A J-3 Cub assembled at San Benito, Texas, and bound for a customer
in Mexico, about 1946
Assembling Cubs at San Benito
San Benito is a small city on the very edge
of America, a few miles from the Gulf of Mexico and the same from the
Rio Grande and the Mexican border. In 1946, it must have seemed
heaven-sent to William Piper, assembling J-3 Cubs by the hundred
at Lock Haven, Pennsylvania. And so it came about that San Benito's
little airfield became a major assembly point for Cubs heading south
of the border.
Go here for Paul Freeman's website about Texas's abandoned
airfields, and for the story he has put together about San Benito's
year or two as a major hub in the postwar avaiation boom.
San Benito began as an L-shaped field
of two dirt runways, the longer about half a mile in length. It
was dedicated in 1930, and during World War II was used for searching
Gulf waters for German submarines, first by the Civil Air Patrol and
then by US Navy blimps. It was taken over by the city in 1944, with
the Cruze brothers as managers. Postwar, they became a Piper
dealership, and the Cubs flowed to San Benito in numbers that
today are hard to believe: 107 J-3s in 1946, stacked six to a
railroad boxcar. (How many manufacturers of Light Sport Aircraft today
can dream of delivery 107 aircraft in a year worldwide?)
Fly-in at San Benito in 1946
I'd dearly love to have more information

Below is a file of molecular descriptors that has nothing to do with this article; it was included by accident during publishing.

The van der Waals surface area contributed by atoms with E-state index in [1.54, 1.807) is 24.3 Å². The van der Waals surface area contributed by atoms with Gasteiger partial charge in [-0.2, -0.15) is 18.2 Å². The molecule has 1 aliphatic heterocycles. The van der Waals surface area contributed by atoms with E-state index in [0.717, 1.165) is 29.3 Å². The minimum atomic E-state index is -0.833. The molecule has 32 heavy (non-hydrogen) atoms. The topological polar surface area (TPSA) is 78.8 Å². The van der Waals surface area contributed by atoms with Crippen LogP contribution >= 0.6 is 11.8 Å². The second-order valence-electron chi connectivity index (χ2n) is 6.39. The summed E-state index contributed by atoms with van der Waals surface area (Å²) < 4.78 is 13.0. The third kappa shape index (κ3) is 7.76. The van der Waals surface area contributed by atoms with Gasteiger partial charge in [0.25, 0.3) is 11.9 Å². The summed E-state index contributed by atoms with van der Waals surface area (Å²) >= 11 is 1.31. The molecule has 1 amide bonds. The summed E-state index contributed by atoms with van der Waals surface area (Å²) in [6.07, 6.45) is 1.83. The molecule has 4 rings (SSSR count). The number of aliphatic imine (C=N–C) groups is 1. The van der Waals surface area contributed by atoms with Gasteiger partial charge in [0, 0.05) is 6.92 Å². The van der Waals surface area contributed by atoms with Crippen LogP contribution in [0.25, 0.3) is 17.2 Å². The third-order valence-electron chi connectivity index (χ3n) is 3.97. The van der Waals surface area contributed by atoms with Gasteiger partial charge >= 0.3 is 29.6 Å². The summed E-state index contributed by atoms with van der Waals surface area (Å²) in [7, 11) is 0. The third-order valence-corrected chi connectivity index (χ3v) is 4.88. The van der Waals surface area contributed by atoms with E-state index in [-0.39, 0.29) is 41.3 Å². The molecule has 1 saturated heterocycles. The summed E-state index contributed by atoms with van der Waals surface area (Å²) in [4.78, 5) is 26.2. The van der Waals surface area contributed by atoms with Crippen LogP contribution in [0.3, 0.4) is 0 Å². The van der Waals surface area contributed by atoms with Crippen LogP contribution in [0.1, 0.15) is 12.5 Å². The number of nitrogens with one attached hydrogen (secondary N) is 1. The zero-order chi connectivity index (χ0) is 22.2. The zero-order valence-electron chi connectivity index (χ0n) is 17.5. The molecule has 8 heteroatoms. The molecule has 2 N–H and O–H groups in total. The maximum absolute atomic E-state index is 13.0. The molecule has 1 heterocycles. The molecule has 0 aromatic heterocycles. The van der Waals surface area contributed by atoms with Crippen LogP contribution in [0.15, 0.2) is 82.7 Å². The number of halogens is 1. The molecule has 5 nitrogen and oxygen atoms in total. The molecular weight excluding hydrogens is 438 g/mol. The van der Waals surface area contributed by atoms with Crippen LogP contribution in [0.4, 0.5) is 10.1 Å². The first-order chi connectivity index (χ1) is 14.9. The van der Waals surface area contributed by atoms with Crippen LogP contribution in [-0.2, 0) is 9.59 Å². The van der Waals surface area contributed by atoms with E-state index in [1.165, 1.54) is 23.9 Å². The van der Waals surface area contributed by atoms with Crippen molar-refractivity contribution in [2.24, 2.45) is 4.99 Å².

about the Cruze brothers and the Cubs they assembled for delivery to
Latin America--not just Mexico, it seems, but elsewhere in Central
and perhaps even South America. In the meantime, a tip of the
virtual hat to George Hobbs, who brought the enterprise to
my attention; to Paul Freeman, who runs the Texas website; and
to the late Steve Cruze, who supplied the photographs and much
of the information on San Benito.
The airport of course soldiered on,
though it didn't quite make it into the 20th century. By the 1980s
it had a single 3200-foot paved runway, but it was eventually
closed, and in 2002 Steve Cruze stopped by to photograph the
remains, including a windsock still on the abandoned hangar.
Dan Ford's books
Wear it with pride!
Piper Cub tee shirt -
90% cotton/10% polyester, rich heather gray, features a gorgeous image screen-printed
for stunning color and durability.
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email. Blue skies! --